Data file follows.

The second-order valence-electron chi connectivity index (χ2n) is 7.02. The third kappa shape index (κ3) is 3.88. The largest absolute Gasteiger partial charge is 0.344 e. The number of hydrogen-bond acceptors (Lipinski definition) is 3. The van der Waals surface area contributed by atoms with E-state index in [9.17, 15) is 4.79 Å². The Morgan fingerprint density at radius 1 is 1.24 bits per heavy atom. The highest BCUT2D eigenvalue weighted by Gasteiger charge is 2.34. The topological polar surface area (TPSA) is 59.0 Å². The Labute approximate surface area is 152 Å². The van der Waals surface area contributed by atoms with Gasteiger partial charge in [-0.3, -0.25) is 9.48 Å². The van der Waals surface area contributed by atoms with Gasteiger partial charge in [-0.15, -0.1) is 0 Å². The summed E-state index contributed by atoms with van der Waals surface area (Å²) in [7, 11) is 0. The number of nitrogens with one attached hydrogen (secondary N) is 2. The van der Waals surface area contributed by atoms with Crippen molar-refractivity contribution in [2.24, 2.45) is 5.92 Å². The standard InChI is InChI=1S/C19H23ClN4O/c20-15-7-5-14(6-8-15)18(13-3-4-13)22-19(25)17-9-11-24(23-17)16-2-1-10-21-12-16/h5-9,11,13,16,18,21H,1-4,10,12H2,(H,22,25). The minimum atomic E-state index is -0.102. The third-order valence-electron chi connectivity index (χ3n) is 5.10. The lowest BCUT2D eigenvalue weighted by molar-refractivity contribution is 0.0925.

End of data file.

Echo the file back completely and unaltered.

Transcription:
The second-order valence-electron chi connectivity index (χ2n) is 7.02. The third kappa shape index (κ3) is 3.88. The largest absolute Gasteiger partial charge is 0.344 e. The number of hydrogen-bond acceptors (Lipinski definition) is 3. The van der Waals surface area contributed by atoms with E-state index in [9.17, 15) is 4.79 Å². The Morgan fingerprint density at radius 1 is 1.24 bits per heavy atom. The highest BCUT2D eigenvalue weighted by Gasteiger charge is 2.34. The topological polar surface area (TPSA) is 59.0 Å². The Labute approximate surface area is 152 Å². The van der Waals surface area contributed by atoms with Gasteiger partial charge in [-0.3, -0.25) is 9.48 Å². The van der Waals surface area contributed by atoms with Gasteiger partial charge in [-0.15, -0.1) is 0 Å². The summed E-state index contributed by atoms with van der Waals surface area (Å²) in [7, 11) is 0. The number of nitrogens with one attached hydrogen (secondary N) is 2. The van der Waals surface area contributed by atoms with Crippen molar-refractivity contribution in [2.24, 2.45) is 5.92 Å². The standard InChI is InChI=1S/C19H23ClN4O/c20-15-7-5-14(6-8-15)18(13-3-4-13)22-19(25)17-9-11-24(23-17)16-2-1-10-21-12-16/h5-9,11,13,16,18,21H,1-4,10,12H2,(H,22,25). The minimum atomic E-state index is -0.102. The third-order valence-electron chi connectivity index (χ3n) is 5.10. The lowest BCUT2D eigenvalue weighted by molar-refractivity contribution is 0.0925.